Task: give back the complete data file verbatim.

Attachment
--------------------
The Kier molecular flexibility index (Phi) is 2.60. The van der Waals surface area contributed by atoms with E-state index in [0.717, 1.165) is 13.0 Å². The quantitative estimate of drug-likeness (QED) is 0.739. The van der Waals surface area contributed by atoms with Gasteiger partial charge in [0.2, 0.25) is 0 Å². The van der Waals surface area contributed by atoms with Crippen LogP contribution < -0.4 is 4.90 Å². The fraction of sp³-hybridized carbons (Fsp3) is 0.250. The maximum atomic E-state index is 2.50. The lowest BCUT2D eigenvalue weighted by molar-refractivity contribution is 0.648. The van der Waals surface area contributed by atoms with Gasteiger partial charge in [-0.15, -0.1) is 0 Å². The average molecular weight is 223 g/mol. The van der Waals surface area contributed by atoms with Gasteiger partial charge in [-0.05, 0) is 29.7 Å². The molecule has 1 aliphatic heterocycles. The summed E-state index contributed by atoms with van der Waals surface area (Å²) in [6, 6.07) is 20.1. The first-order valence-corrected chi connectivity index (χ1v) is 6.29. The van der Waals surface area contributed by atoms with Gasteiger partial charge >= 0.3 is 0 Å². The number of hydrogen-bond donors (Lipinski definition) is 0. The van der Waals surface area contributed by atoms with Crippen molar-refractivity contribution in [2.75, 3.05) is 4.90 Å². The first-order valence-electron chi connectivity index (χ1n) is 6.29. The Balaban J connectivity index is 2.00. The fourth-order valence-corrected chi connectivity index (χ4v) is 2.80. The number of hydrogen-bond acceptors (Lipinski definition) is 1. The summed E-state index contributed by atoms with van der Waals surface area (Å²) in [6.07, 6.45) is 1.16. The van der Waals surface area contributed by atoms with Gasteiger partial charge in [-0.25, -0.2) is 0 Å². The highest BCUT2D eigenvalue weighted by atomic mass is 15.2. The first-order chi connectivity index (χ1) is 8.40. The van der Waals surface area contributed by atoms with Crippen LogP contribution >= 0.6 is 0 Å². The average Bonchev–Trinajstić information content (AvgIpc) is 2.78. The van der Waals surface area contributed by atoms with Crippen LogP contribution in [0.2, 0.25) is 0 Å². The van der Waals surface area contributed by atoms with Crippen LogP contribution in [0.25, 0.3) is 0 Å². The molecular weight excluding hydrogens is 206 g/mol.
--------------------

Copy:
The Kier molecular flexibility index (Phi) is 2.60. The van der Waals surface area contributed by atoms with E-state index in [0.717, 1.165) is 13.0 Å². The quantitative estimate of drug-likeness (QED) is 0.739. The van der Waals surface area contributed by atoms with Gasteiger partial charge in [0.2, 0.25) is 0 Å². The van der Waals surface area contributed by atoms with Crippen LogP contribution < -0.4 is 4.90 Å². The fraction of sp³-hybridized carbons (Fsp3) is 0.250. The maximum atomic E-state index is 2.50. The lowest BCUT2D eigenvalue weighted by molar-refractivity contribution is 0.648. The van der Waals surface area contributed by atoms with Gasteiger partial charge in [-0.15, -0.1) is 0 Å². The average molecular weight is 223 g/mol. The van der Waals surface area contributed by atoms with Gasteiger partial charge in [-0.05, 0) is 29.7 Å². The molecule has 1 aliphatic heterocycles. The summed E-state index contributed by atoms with van der Waals surface area (Å²) in [6, 6.07) is 20.1. The first-order valence-corrected chi connectivity index (χ1v) is 6.29. The van der Waals surface area contributed by atoms with Gasteiger partial charge >= 0.3 is 0 Å². The number of hydrogen-bond donors (Lipinski definition) is 0. The van der Waals surface area contributed by atoms with Crippen molar-refractivity contribution in [2.75, 3.05) is 4.90 Å². The first-order valence-electron chi connectivity index (χ1n) is 6.29. The Balaban J connectivity index is 2.00. The fourth-order valence-corrected chi connectivity index (χ4v) is 2.80. The number of hydrogen-bond acceptors (Lipinski definition) is 1. The summed E-state index contributed by atoms with van der Waals surface area (Å²) in [6.07, 6.45) is 1.16. The van der Waals surface area contributed by atoms with Gasteiger partial charge in [-0.25, -0.2) is 0 Å². The highest BCUT2D eigenvalue weighted by atomic mass is 15.2. The first-order chi connectivity index (χ1) is 8.40. The van der Waals surface area contributed by atoms with Crippen LogP contribution >= 0.6 is 0 Å². The average Bonchev–Trinajstić information content (AvgIpc) is 2.78. The van der Waals surface area contributed by atoms with Crippen LogP contribution in [0.2, 0.25) is 0 Å². The van der Waals surface area contributed by atoms with Crippen LogP contribution in [0.25, 0.3) is 0 Å². The molecular weight excluding hydrogens is 206 g/mol.